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    RSC. There are more differences between the two brakes than meets the eye...aside from adjustment differences, the RSC has a different lever linkage and ceramic pistons, versus aluminum pistons in the R. The brakes are damn expensive at retail but you can find some on eBay and the like for a steal, as some people are pulling them off brand new bikes as take-offs.
     
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  35. twenty666

    twenty666 Chimp

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    If you like lots of power early in the stroke you likely won't care for v4's. Real power comes on late in the stroke and they are weaker than z's across the board. v4's have a very soft engagement. This provides the best modulation I've experienced but when you're used to z's the v4 can feel funky at first. The power is there, but you have to pull the lever further than you think to get at it. The lever also has a lot of spring to it so riding brakes wears me out more than z's. I can see some people loving v4's over z, or vise versa. Really can't say one is better than the other in regards to performance because they are polar opposites. I haven't owed v4's long enough to comment on bleed intervals/consistency. Like you, my z's have been tough to maintain lever feel. That's why I bought v4's.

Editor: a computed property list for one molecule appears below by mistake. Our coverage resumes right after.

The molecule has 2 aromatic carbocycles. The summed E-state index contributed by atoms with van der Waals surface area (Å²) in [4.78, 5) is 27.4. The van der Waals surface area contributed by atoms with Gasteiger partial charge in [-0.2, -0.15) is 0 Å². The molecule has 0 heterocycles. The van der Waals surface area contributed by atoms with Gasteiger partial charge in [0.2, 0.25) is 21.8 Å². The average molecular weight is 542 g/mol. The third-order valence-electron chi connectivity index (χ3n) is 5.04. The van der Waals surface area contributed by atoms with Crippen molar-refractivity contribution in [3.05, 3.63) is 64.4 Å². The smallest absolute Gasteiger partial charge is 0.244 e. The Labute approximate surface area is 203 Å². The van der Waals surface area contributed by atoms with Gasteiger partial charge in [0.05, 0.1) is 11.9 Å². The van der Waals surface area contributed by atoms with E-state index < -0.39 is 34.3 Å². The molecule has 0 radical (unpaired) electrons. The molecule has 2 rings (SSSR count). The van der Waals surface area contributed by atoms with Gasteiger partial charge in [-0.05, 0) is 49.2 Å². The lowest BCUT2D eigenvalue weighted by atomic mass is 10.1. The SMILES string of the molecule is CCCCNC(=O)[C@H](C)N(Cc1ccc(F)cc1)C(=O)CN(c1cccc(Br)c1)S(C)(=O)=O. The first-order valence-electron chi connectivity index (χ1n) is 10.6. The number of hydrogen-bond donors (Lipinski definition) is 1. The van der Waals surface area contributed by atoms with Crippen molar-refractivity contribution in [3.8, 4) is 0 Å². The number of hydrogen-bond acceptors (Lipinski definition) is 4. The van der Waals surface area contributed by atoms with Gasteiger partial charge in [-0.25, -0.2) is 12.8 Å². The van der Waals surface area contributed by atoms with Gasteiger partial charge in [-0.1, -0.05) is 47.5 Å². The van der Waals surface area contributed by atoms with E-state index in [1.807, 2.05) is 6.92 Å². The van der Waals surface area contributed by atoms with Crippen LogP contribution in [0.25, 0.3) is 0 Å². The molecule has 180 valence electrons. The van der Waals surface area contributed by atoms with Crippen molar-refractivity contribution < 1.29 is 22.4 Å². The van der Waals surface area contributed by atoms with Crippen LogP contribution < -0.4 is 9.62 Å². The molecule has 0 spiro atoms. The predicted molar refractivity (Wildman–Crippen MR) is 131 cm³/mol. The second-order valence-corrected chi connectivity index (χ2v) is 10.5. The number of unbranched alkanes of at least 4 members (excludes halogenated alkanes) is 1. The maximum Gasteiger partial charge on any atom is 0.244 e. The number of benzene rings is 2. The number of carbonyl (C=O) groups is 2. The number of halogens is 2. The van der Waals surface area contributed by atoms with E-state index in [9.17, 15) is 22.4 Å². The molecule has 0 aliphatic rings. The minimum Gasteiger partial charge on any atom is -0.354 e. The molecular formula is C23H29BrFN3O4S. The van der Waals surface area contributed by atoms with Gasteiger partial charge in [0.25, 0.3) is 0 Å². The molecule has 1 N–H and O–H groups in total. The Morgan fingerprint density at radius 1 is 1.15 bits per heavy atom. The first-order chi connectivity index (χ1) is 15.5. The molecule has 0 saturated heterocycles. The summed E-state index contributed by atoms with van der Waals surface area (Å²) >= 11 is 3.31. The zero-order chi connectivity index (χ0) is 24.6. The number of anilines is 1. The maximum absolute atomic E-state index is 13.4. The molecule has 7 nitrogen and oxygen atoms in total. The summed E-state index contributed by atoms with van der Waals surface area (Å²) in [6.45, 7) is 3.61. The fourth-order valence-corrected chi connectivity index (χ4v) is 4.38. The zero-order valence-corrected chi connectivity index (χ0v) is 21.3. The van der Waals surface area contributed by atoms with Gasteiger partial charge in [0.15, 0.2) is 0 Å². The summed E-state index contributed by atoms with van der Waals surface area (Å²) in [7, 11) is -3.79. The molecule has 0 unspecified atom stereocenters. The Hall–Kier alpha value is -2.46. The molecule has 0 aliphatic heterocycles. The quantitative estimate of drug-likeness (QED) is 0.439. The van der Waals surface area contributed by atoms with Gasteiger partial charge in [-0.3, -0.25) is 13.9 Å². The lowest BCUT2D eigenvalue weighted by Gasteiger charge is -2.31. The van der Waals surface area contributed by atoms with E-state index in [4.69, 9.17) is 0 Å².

I'm still one the fence over whether I prefer the bull in a china shop power of z's, or the precision seal team six modulation of the v4's. If the v4's had better initial bite and less rebound force in the lever it would be an easy choice. I'll play with pads to see if I can dial them in to my taste, because I'm tired of bleeding my z's.
     
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  36. ZHendo

    ZHendo Turbo Monkey